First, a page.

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Photoacoustic imaging in biomedicine
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    Minghua Xu1,a) and Lihong V. Wang1,b)
    + View Affiliations - Hide Affiliations
    1 Optical Imaging Laboratory, Department of Biomedical Engineering, Texas A&M University, 3120 TAMU, College Station, Texas 77843-3120
    a) Present address: Abramson Family Cancer Research Institute at the University of Pennsylvania School of Medicine, Room 627 BRB II/III, 421 Curie Boulevard, Philadelphia, PA 19104-6160.
    b) Author to whom all correspondence should be addressed; also at the Department of Biomedical Engineering at Washington University in St. Louis, One Brookings Drive, Campus Box 1097, St. Louis, MO 63130-4899 as of June 2006; FAX: 979-845-4450; electronic mails: lwang@tamu.edu and lwang@bme.tamu.edu; URL: http://oilab.tamu.edu
    Rev. Sci. Instrum. 77, 041101 (2006); http://dx.doi.org/10.1063/1.2195024
View: Figures


Image of FIG. 1.
FIG. 1.

Diagram of initial pressure distribution.

Image of FIG. 2.
FIG. 2.

(a) Diagram of thermoacoustic scanning tomography. (b) Thermoacoustic image of a phantom sample: a piece of muscle buried in several layers of fat.

Image of FIG. 3.
FIG. 3.

(a) Diagram of a bright-field confocal photoacoustic microscope in the backward detection mode. (b) Schematic of the photoacoustic sensor of a dark-field reflection-mode photoacoustic microscope. (c) Photoacoustic image of vascular distribution in rat skin.

Image of FIG. 4.
FIG. 4.

Acoustic lens system with a focal length of .

Image of FIG. 5.
FIG. 5.

Diagram of photoacoustic measurement at .

Image of FIG. 6.
FIG. 6.

Diagram of measurement configurations: (a) spherical geometry, (b) planar geometry, and (c) cylindrical geometry.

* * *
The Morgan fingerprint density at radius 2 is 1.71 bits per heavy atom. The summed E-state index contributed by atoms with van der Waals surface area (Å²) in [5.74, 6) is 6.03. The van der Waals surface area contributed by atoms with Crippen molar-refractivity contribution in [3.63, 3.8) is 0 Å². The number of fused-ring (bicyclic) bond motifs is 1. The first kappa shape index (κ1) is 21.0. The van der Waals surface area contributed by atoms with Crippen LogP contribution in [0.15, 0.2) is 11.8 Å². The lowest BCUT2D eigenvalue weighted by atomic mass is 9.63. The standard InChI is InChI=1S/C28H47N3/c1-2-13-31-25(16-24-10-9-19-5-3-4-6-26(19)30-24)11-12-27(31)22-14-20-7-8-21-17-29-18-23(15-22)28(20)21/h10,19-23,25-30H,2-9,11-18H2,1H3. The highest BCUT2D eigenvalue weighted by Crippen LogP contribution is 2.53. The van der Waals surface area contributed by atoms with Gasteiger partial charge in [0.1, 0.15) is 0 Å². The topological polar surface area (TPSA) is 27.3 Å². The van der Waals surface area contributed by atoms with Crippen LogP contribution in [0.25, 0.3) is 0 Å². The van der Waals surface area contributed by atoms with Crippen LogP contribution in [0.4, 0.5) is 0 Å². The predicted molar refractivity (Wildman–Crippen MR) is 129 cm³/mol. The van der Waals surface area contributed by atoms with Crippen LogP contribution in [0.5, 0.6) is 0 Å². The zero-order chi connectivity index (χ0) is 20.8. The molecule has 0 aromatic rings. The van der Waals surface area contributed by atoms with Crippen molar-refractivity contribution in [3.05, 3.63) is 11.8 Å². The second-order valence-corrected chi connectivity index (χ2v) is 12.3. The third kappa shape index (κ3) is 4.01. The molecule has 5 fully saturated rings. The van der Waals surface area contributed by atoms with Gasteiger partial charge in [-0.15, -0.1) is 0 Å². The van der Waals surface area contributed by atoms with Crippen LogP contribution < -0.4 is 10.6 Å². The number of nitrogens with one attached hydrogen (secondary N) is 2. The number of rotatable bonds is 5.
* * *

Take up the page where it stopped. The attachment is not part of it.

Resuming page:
Image of FIG. 7.
FIG. 7.

Measurement surface enclosing: (a) and (b). Diagram of detection region: (c) and (d).

Image of FIG. 8.
FIG. 8.

Diagram of photoacoustic measurement at with a large planar detector.

Image of FIG. 9.
FIG. 9.

rf penetration depths in various tissues.

Image of FIG. 10.
FIG. 10.

(a) Side view schematic of a breast imager with spherical scans. (b) TCT image of a normal breast (Courtesy of OptoSonics, Inc.).

Image of FIG. 11.
FIG. 11.

(a) Diagram of circular scan. (b) Reconstructed thermoacoustic image. (c) TAT image of a breast mastectomy specimen (Ref. 106).

Image of FIG. 12.
FIG. 12.

(a) Side view schematic of optoacoustic imaging of a breast using an arc array. (b) Noninvasive optoacoustic image of a human breast containing a tumor. (c) Diagram of the photoacoustic mammoscope.

Image of FIG. 13.
FIG. 13.

(a) Diagram of photoacoustic imaging system for small animals in a circular or cylindrical scan. (b) A cross-sectional photoacoustic image of a rat brain. RH, right cerebral hemisphere; LH, left cerebral hemisphere; L, lesion; MCA, middle cerebral artery (Ref. 116).

Image of FIG. 14.
FIG. 14.

Diagram of photoacoustic imaging system for small animals using arc array.

Image of FIG. 15.
FIG. 15.

Noninvasive functional photoacoustic image corresponding to the left-side whisker stimulations, acquired with the skin and skull intact (Ref. 116).


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752b84549af89a08dbdd7fdb8b9568b5 journal.articlezxybnytfddd
Scitation: Photoacoustic imaging in biomedicine